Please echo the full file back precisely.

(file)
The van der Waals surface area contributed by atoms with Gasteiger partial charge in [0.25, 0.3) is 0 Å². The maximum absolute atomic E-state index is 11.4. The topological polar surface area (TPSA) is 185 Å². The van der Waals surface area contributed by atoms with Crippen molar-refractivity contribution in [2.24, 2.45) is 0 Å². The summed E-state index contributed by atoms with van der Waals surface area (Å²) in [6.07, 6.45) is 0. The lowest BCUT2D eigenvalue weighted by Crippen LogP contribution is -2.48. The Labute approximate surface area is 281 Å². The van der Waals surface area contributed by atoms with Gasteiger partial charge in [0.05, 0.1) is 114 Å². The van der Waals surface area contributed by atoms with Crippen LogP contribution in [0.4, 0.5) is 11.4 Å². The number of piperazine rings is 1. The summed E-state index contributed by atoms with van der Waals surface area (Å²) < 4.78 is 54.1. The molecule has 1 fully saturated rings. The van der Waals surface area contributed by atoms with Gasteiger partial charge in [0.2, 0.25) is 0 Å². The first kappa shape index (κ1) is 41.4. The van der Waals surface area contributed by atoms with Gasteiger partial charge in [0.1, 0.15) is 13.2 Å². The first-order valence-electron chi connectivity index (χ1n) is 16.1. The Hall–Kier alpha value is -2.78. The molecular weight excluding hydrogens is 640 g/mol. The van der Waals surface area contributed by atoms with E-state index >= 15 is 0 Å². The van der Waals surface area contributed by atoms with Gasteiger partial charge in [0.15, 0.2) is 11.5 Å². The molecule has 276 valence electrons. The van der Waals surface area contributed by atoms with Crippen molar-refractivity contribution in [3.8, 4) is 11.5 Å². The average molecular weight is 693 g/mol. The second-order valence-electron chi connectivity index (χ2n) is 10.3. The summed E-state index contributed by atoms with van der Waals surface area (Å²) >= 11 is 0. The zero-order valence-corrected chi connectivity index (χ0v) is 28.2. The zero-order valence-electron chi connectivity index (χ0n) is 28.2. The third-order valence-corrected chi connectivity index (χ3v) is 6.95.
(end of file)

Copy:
The van der Waals surface area contributed by atoms with Gasteiger partial charge in [0.25, 0.3) is 0 Å². The maximum absolute atomic E-state index is 11.4. The topological polar surface area (TPSA) is 185 Å². The van der Waals surface area contributed by atoms with Crippen molar-refractivity contribution in [2.24, 2.45) is 0 Å². The summed E-state index contributed by atoms with van der Waals surface area (Å²) in [6.07, 6.45) is 0. The lowest BCUT2D eigenvalue weighted by Crippen LogP contribution is -2.48. The Labute approximate surface area is 281 Å². The van der Waals surface area contributed by atoms with Gasteiger partial charge in [0.05, 0.1) is 114 Å². The van der Waals surface area contributed by atoms with Crippen LogP contribution in [0.4, 0.5) is 11.4 Å². The number of piperazine rings is 1. The summed E-state index contributed by atoms with van der Waals surface area (Å²) < 4.78 is 54.1. The molecule has 1 fully saturated rings. The van der Waals surface area contributed by atoms with Gasteiger partial charge in [0.2, 0.25) is 0 Å². The first kappa shape index (κ1) is 41.4. The van der Waals surface area contributed by atoms with Gasteiger partial charge in [0.1, 0.15) is 13.2 Å². The first-order valence-electron chi connectivity index (χ1n) is 16.1. The Hall–Kier alpha value is -2.78. The molecular weight excluding hydrogens is 640 g/mol. The van der Waals surface area contributed by atoms with E-state index >= 15 is 0 Å². The van der Waals surface area contributed by atoms with Gasteiger partial charge in [0.15, 0.2) is 11.5 Å². The molecule has 276 valence electrons. The van der Waals surface area contributed by atoms with Crippen molar-refractivity contribution in [3.8, 4) is 11.5 Å². The average molecular weight is 693 g/mol. The second-order valence-electron chi connectivity index (χ2n) is 10.3. The summed E-state index contributed by atoms with van der Waals surface area (Å²) >= 11 is 0. The zero-order valence-corrected chi connectivity index (χ0v) is 28.2. The zero-order valence-electron chi connectivity index (χ0n) is 28.2. The third-order valence-corrected chi connectivity index (χ3v) is 6.95.